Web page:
Gye Greene's Thoughts

Gye Greene's Thoughts (w/ apologies to The Smithereens and their similarly-titled album!)

Saturday, April 26, 2014

DIY Blastix or bundled rod drumsticks

Earlier I posted a blog entry on home-made drumming "brushes" -- which were actual dishwashing brushes.  I also made some mega-heavy, Taiko-style drumsticks.  This current blog entry is somewhere in the middle of that range of exploration:  some homemade "bundled rods" or Blastix.

Bundled rods are basically thin dowels, bundled together and used as drumsticks.  They're partway along the continuum between drumsticks and "brushes".

My thought was: instead of paying $15-$25 (horrors!) on a factory-made "bundled rod" drumstick, how hard would it be to make my own?  And, would it sound OK?

For raw materials, I bought a pair of bamboo sushi mats from Daiso, a retail chain where everything in the store is AU$2.80.  I also bought a pair of bamboo placemats from their competetors, Danda, where everything is also AU$2.80.  My basic outlay was therefore $5.60 per pair of drumsticks.

However, I also ended up paying $7.19 for a roll of decent-quality green duct tape (green tape is more interesting than silver or black).  Technically it was "cloth tape", with embedded threads for strength.  Since this project only used a few feet of the roll, I'm not sure how much of the total cost of the roll I should assign to the DIY Blastix:  maybe 30c?

And I also used a bit of glue.  More on that later.

As you can see from the photo, the two types of mats happen to be the same length.  This is useful for comparing the sound of the two materials, as the length of the material is held constant between them.

As you can see, my hand width indicates that the finished product should be missing the top two rows of string, but the lower rows might as well be retained in the final product:  it makes the rolling easier, and provides a bit of substance under my grip.

In addition, my approach is to remove only the second-from-the-tip row of string:  retaining the row on the end helps to keep the bundle together, and because it's at the tip, it should be pretty easy to remove after everything is assembled.  In contrast, the "second row" would be a nuisance to try to remove, post-assembly.

The weight and cross-section of the sushi mat is different than the black-stained placemat.  I think both are bamboo.  However, the placemat strips are round in cross-section, and thinner than the sushi mat.  Here you can (hopefully!) see that the sushi mat has a series of half-circles (or maybe 1/3 circles?).

I decided to roll the mat with the curved portions outwards:  it would make a smoother exterior, which would be less likely to dig into my hands.

Here's a shot of the sushi-rolling mats, with the second-from-the-
top strings removed.

Note the heavy-duty waxed paper, to keep the excess glue off my workbench.

Handy hint:  the waxed paper is actually the bag from inside a dried cereal box.  It's heavier-duty than "regular" waxed paper.  Because the inside of the bag tends to have cereal dust, I write "outside" on the outside of the bag, and make sure that the clean "outside" of the bag is what touches my workpiece.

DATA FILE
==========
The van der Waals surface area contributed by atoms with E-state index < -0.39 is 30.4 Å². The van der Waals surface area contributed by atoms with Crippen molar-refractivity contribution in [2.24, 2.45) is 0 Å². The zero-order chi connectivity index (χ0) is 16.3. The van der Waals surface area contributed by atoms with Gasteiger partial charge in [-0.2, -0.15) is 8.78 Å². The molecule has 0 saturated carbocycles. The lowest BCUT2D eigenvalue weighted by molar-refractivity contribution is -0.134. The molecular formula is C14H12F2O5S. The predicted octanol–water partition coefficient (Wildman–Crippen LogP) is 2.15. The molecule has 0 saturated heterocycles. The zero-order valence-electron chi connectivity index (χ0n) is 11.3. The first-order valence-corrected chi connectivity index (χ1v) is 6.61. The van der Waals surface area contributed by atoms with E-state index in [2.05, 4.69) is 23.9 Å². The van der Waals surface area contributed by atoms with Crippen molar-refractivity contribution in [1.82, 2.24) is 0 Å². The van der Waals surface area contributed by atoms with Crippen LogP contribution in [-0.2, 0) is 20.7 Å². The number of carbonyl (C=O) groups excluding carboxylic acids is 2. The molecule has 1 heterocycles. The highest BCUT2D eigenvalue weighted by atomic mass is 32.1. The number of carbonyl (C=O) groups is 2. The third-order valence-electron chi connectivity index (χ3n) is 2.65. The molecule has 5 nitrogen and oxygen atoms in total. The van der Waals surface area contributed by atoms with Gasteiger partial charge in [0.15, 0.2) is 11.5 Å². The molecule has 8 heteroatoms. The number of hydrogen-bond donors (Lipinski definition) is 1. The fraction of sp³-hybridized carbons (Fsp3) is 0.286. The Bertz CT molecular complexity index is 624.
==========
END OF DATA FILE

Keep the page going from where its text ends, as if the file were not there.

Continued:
This photo shows the gluing pattern that I used:  a strip down each side, along the thicker "ends" of the placement, and then one stripe of glue along each interwoven string.

I'm just using regular white woodworking glue (PVA, I believe).  However, it's the "Exterior grade, water-resistant" type of glue:  I figured there was no point in building something that a hot summer's day would destroy.

After laying down the glue, I held the mats tightly to the work- surface, and rolled them as tightly as I could -- being sure to keep the ends nicely aligned.

Note that I intentionally rolled one mat clockwise, and the other counter-clockwise.  This resulted in a "matched" set of sticks that were mirror-image of each other.

Then I took the green "cloth tape" and wrapped each stick twice:  two layers along the "upper" string's glue-line, and two more layers on the "lower" string's glue-line.  "Upper" and "lower" refer to my hand placement on the stick.

After gluing, I further aligned the sticks by forcefully tamping down the butt ends against the workbench.
You can see the size of my fist, relative to the project:  the upper band of green tape is peeking out between my fingers.

There was still a little alignment work to be done, so I also tried to tamp it down a little bit with a mallet.  It helped a little.
(The mallet was created by my late paternal grandfather, BTW:  it's my "go to" mallet, and ends up getting used on just about every project that involves striking against wood.)

Finally, I set up my creations to glue up overnight.  I placed them in an old cake pan, in case the glue dribbled.  I also placed them with the tips pointing up, so that the excess glue would drain away from the tips:  I wanted to ensure that the "bristles" could move freely, rather than accidentally get bound by glue.

Here are the (near-)final products:

For the purposes of illustration, I took the picture partway through unravelling the end string.

Finally, here's what they sound like:

One of these days I'll purchase a set of actual Blastix or "bundled rods", and compare them to my home-made devices.  Eventually.  :)


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